Ice cream: the quintessential summer treat. The season isn't quite the same without a scoop of it. However, the creation of this cool delight was not as seamless as one might assume. Who should really be accredited with the invention of the classic ice cream cone? Where did it come from? The historical truth behind ice cream might shock you.

How old is Ice Cream?! 

The origin of ice cream itself dates as far back as the second century B.C. It might be surprising to know that some pretty famous dudes you haven't heard of since your high school world history course were said to have enjoyed variations of the refreshing frozen dessert. Alexander the Great, Nero, and even Marco Polo ate ice cream. It wasn't quite like the stuff we know and love today, but ice cream has come a long way.

THE Ice Cream Cone

The invention of the ice cream cone was a game changer. But of course, with the advent of something so monumental comes a fair dose of controversy.

Who Was The Guy?

If you do a quick Internet search for the inventor of the ice cream cone, a fellow by the name of Ernest Hamwi is accredited. That's a pretty hefty title to live up to. However, the story is not as easy breezy as a single Google search makes it seem. 

Hamwi was a vendor at the St. Louis Exposition in 1904, informally known as the St. Louis World's Fair. He sold a type of thin Syrian waffle. But where does the ice cream come into play?

Enter Italo Marchiony: the owner of a lemon ice cart on Wall Street. Marchiony filed for a patent for a cone-making machine only 2 years prior in 1902. This was his solution to the inconvenience of serving customers in glass bowls, and thus, the waffle cone was born.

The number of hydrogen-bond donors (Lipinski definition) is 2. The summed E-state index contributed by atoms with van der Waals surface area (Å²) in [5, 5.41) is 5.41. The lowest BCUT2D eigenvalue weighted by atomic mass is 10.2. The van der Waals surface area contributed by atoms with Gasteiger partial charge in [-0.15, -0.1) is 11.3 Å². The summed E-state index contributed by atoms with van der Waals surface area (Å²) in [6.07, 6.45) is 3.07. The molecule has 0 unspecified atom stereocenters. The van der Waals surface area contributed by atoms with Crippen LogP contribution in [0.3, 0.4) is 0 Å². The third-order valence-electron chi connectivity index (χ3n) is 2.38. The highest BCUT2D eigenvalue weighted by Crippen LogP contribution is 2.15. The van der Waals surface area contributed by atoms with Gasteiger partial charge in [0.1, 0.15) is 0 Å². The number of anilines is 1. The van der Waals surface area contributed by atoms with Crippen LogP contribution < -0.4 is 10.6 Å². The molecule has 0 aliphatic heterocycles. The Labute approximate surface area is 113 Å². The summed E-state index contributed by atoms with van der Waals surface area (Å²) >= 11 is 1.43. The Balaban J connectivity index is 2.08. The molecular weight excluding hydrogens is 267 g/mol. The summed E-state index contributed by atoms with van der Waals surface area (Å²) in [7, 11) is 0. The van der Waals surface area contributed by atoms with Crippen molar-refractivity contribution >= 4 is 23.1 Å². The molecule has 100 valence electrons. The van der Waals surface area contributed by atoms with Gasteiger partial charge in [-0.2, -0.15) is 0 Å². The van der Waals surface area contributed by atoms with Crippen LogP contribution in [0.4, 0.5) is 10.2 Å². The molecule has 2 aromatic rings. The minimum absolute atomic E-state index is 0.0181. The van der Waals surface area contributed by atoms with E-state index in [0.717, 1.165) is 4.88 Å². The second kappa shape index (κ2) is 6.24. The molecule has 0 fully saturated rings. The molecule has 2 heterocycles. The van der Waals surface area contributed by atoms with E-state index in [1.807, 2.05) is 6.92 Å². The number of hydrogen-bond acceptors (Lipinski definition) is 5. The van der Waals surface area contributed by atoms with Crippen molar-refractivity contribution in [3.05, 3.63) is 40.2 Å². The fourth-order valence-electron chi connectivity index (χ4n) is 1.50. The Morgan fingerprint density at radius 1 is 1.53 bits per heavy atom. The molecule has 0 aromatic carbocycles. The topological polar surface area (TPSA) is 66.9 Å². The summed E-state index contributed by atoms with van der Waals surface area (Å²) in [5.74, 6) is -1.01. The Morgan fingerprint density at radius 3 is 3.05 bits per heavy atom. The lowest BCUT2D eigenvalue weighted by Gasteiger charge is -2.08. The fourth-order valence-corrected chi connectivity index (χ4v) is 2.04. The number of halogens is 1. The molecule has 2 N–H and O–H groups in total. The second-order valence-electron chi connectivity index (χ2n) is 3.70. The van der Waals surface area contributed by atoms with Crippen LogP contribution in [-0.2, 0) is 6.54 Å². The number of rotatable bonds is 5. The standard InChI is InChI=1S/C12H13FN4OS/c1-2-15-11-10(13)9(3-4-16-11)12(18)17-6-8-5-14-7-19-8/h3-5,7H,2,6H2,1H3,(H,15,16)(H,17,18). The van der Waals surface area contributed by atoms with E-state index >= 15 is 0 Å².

But What Happened?

So why is Marchiony often snubbed of the title of inventor of the ice cream cone when it was truly him all along? Ladies and gentlemen, the plot thickens.

The St. Louis Exposition is where both Hamwi and Marchiony meet, gifting the people with the first ice cream cone. Marchiony was also a vendor at the fair, but unfortunately ran out of edible waffle cones due to the laborious task of crafting them. He then turned to Hamwi and suggested he roll his waffles while they're still hot into the shape of a cone in order to keep up with the ice cream demand. Hamwi might have helped a fellow salesman in a time of need, but the idea was his own. 

There's a lot more history behind the ice cream cone than you might think. While suspicion behind its true inventor still lingers over 100 years later, at least we have a delicious dessert to show for it.